08/11/20 | Customer Experience



As a young boy, I spent about as much time at my grandparents’ home a quarter mile away as I did at my own. We lived in the country and a rural highway separated our houses. Sometimes, I stayed with my granddaddy after sundown and had to walk home in the dark. As a six-year old with an imagination as big as Texas, it was very scary. I remember asking my granddaddy to drive me home in his truck. But he had a bigger lesson in mind.

“You are a big boy now and the road home during the daytime is no different than the road home at night. You like looking at the stars and they like looking at you. They are always up there for you, even if the clouds cover them sometimes. The fields on both sides of the highway from here to your house have lots of your dad’s cows and you know they’re not going to let anything happen to you.” These were all words of encouragement that let me know he cared about me.

But he also taught me to whistle through my teeth. “I am going to teach you how to call Pal just exactly like I do,” he told me. Pal was my grandparent’s half German Shepard-half collie dog who slept on their open-air side porch. All the grandchildren loved Pal; some of us had watched her kill a rattlesnake in my grandparents’ backyard. I spent hours perfecting that shrill whistle that could be heard for a mile. One night, walking home after dark scared half to death, I gave it a try. Sure enough, within minutes I felt Pal’s furry body brush against my leg. I was never scared after that.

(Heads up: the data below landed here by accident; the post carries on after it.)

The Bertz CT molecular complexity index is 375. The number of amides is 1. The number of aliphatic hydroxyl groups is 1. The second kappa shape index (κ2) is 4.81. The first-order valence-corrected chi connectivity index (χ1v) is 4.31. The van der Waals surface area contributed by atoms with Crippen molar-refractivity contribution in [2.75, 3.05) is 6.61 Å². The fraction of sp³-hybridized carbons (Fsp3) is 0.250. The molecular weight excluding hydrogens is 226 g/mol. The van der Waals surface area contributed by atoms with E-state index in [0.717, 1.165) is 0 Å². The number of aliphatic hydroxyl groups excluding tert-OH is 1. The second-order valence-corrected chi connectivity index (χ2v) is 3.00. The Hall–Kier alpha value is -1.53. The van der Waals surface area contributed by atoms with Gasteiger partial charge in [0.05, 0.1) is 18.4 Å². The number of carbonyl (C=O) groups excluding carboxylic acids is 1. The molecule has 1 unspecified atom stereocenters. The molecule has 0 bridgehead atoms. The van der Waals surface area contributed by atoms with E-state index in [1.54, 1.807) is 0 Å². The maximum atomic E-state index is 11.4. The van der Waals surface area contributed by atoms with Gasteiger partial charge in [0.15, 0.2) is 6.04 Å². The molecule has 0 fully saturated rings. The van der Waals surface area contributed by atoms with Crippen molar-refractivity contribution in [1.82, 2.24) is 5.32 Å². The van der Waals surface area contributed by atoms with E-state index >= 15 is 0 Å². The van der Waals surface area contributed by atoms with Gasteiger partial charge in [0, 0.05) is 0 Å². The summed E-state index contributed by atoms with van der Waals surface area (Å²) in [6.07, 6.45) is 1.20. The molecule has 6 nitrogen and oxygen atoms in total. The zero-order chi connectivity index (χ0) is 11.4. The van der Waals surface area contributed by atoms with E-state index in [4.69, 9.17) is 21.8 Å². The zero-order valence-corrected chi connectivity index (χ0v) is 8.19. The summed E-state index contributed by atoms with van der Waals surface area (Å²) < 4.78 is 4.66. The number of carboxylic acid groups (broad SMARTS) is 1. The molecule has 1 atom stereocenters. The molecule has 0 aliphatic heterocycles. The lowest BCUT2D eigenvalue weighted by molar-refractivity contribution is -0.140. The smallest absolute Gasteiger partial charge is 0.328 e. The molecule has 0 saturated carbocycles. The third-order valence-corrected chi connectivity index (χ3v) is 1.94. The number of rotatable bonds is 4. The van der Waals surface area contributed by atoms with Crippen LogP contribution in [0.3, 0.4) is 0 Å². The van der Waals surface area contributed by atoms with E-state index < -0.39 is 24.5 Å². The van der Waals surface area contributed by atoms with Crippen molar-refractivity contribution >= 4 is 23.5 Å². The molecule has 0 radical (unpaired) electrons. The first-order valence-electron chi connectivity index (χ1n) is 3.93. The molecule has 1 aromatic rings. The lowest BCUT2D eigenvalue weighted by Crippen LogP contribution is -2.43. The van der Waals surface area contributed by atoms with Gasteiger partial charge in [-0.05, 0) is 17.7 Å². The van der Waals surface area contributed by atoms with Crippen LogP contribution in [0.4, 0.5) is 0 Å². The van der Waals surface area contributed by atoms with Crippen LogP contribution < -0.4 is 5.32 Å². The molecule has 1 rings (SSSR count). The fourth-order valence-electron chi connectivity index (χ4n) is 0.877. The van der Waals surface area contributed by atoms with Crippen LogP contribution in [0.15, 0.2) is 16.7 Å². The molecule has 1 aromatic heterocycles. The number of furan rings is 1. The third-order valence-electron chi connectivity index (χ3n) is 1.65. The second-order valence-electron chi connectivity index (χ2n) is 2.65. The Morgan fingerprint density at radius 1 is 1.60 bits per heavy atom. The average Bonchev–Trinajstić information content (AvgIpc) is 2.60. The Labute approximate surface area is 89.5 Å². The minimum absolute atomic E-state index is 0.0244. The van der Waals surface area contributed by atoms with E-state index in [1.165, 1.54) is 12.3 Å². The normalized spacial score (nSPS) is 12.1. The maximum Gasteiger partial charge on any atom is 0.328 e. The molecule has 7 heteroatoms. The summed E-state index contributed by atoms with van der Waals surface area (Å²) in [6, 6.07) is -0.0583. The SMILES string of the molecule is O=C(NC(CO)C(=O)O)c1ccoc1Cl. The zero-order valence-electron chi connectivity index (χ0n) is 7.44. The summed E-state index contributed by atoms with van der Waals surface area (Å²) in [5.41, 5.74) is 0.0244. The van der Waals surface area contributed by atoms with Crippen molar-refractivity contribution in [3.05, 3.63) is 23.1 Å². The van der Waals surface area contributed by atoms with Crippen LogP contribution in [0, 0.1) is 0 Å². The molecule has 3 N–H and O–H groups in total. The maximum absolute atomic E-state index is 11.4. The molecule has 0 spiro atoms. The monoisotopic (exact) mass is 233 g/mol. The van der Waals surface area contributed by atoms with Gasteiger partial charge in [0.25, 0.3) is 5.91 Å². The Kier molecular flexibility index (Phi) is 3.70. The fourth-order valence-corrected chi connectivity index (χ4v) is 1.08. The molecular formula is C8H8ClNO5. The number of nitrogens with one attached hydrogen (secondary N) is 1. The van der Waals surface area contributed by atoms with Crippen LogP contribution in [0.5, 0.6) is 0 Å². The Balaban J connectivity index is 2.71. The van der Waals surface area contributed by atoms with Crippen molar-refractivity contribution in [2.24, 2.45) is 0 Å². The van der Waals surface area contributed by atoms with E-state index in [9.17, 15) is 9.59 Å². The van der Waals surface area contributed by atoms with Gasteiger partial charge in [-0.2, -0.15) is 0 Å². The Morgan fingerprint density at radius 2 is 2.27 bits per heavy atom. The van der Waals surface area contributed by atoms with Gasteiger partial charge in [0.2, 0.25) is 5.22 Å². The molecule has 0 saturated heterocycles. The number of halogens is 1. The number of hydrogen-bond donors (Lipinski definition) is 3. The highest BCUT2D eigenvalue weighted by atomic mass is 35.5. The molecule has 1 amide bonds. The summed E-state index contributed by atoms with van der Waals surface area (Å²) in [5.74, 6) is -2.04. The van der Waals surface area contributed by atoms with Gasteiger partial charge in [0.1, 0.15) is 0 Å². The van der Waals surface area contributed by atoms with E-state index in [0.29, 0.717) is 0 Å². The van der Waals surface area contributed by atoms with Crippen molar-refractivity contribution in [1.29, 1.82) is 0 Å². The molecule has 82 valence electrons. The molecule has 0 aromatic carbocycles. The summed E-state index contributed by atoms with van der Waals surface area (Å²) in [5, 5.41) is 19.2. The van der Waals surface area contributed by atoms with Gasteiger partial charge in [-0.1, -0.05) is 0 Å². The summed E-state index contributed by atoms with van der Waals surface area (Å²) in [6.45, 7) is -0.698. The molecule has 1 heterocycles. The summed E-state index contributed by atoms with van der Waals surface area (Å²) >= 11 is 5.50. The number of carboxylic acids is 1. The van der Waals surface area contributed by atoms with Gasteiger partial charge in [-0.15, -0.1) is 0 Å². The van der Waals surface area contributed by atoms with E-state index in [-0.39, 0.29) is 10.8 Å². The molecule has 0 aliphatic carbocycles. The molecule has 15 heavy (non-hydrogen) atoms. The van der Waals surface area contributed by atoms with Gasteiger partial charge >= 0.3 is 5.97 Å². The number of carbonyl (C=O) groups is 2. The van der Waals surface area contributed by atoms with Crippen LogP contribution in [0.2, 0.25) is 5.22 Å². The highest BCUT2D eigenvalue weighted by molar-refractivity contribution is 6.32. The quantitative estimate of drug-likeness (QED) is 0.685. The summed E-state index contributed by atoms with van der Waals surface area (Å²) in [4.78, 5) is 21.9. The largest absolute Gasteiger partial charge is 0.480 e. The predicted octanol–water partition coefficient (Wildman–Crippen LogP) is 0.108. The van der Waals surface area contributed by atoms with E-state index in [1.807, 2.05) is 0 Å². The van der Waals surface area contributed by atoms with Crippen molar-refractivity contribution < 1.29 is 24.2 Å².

Customers and employees today are sometimes scared to tell us what they think. Ask a customer, “How was your meal?” and you are more likely to get “fine,” than the whole truth. Ask employees for their best ideas, and you might get safe answers if you get answers at all. But there is a tool for changing all of that. Courageous Cultures by Karin Hurt and David Dye is a brand-new book full of “how to whistle” ideas and “don’t forget the stars and cows” encouragement. It is written for all of us who are sometimes fearful of walking home in the dark.

We all admire people whose influence lies in their ability to effectively speak up and influence without starting a war or engaging in a career-limiting incident. It is a capacity important to the success of any organization. Without employee candor, leaders can make dreadful mistakes. Without honest customer feedback, organizations also make errors that adversely impact their reputation and bottom line. Order your copy of Courageous Cultures today and start speaking up. By the way, when you walk home in the dark without fear, you will be amazed at the cool sounds you will hear.